CHICAGO – On December 3, 2008, the eyes of the world were riveted on 260 workers occupying the Republic Windows and Doors factory here when it was learned the owners planned to close the plant and move it.
Community and international labor solidarity grew like lightning. The resulting unity won the workers their severance pay and stopped the company from moving operations to Iowa.
In 2012 the workers occupied the plant again, when the new owners closed the operation.
But on May 9, the workers officially opened the New Era Windows Cooperative in an industrial park after purchasing the production equipment and materials.
“This is a tremendous day,” beamed Melvin Maclin. “Our fight is far from over. At least we have a base to work from. I’m so excited. We have our own machinery and spot.”
The challenge facing the workers is daunting – setting up the business, capturing markets and meeting a payroll to name a few.
The cooperative numbers 17 workers at this point who are working without pay until the operation is financially sustainable. They are collaborating with several organizations that specialize in building worker run cooperatives.
Working World provided the start up loan, which amounted to $650,000 to buy the equipment and the entire stock of raw materials. This is far less than an estimated $5 million it would have cost through a private bank.
The cooperative has begun marketing windows to both the residential and commercial construction industries. The first window produced is named the 1110 series, after their union local, United Electrical, Radio Machine Workers (UE) Local 1110.
“Everything is very democratic,” says Maclin. “We operate by one man one vote. We run things just like in our local.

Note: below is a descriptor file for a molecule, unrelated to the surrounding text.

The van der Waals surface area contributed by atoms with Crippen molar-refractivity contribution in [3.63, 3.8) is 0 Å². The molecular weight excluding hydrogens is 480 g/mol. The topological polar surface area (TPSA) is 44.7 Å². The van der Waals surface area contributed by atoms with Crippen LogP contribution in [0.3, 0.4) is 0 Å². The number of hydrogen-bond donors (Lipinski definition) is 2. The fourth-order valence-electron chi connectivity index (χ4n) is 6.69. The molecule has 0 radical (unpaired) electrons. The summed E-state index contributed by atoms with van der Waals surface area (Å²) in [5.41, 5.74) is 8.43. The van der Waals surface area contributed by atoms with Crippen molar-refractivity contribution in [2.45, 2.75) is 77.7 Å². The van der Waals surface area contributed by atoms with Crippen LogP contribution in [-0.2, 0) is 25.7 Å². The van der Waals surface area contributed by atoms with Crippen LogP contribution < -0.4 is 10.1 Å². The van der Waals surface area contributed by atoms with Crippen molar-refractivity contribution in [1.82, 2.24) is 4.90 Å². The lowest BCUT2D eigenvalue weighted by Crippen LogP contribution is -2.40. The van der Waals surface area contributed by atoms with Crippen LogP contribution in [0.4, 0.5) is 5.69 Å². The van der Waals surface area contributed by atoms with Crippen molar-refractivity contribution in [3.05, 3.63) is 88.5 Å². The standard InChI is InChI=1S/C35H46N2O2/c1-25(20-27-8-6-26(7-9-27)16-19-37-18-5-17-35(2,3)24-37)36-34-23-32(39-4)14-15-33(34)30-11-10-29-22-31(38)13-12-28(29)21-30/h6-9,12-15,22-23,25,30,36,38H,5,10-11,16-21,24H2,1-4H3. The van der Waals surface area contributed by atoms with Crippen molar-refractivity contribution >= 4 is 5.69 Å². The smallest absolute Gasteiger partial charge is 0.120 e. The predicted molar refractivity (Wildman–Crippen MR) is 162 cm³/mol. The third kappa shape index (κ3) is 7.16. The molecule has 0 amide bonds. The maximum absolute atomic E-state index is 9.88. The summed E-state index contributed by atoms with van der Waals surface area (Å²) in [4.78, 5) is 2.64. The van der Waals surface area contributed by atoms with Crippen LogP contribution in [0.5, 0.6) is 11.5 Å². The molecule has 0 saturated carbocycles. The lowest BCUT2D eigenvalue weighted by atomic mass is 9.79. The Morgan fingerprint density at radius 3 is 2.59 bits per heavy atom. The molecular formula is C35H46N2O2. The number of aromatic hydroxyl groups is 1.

For new workers to join the cooperative they have to buy a $1000 share, serve a year’s probation and be voted on by 85% of their co-workers.
“I’m really happy and proud of my coworkers that we were able to make it happen, ” said Armando Robles, president of the local. “Our goal its to build it and get all the other workers back full time.”
Robles said they worked for a year now preparing the opening, including 7 months installing the equipment.
“It will take a while and a lot of sacrifice. We feel we are past the worst,” he said.
The New Era workers are a part of a growing worker cooperative movement. They are in contact with cooperatives in the US, Mexico and Nicaragua. Recently they visited 7 cooperatives while on a tour in Mexico.
“It’s not just factories. I learned anyone can make a cooperative, either growing produce, embroiderers, even teachers,” said Robles. “We want to duplicate this model in the United States. It’s a new era for the working class,” said Robles.
The workers have a tremendous amount to learn. They are being trained in new skills by the Center for Workplace Democracy (CWD), which is working with other cooperatives locally including a coffee producers coop and a group of students at the Austin Polytechnical Academy to produce trumpet mouthpieces.
“We have assisted with general business skills training and cooperative business skills training and in filing all the necessary paperwork with the secretary of state, said Dennis Kelleher, of the CWD.
“It often takes a while for workers who have been exploited to get into a new mentality that they are worker-owners. The New Era workers picked that up quickly,” explained Kelleher. “When we started, they looked around the room and said, ‘it’s up to us to make this go.'”
Photo: John Bachtell/PW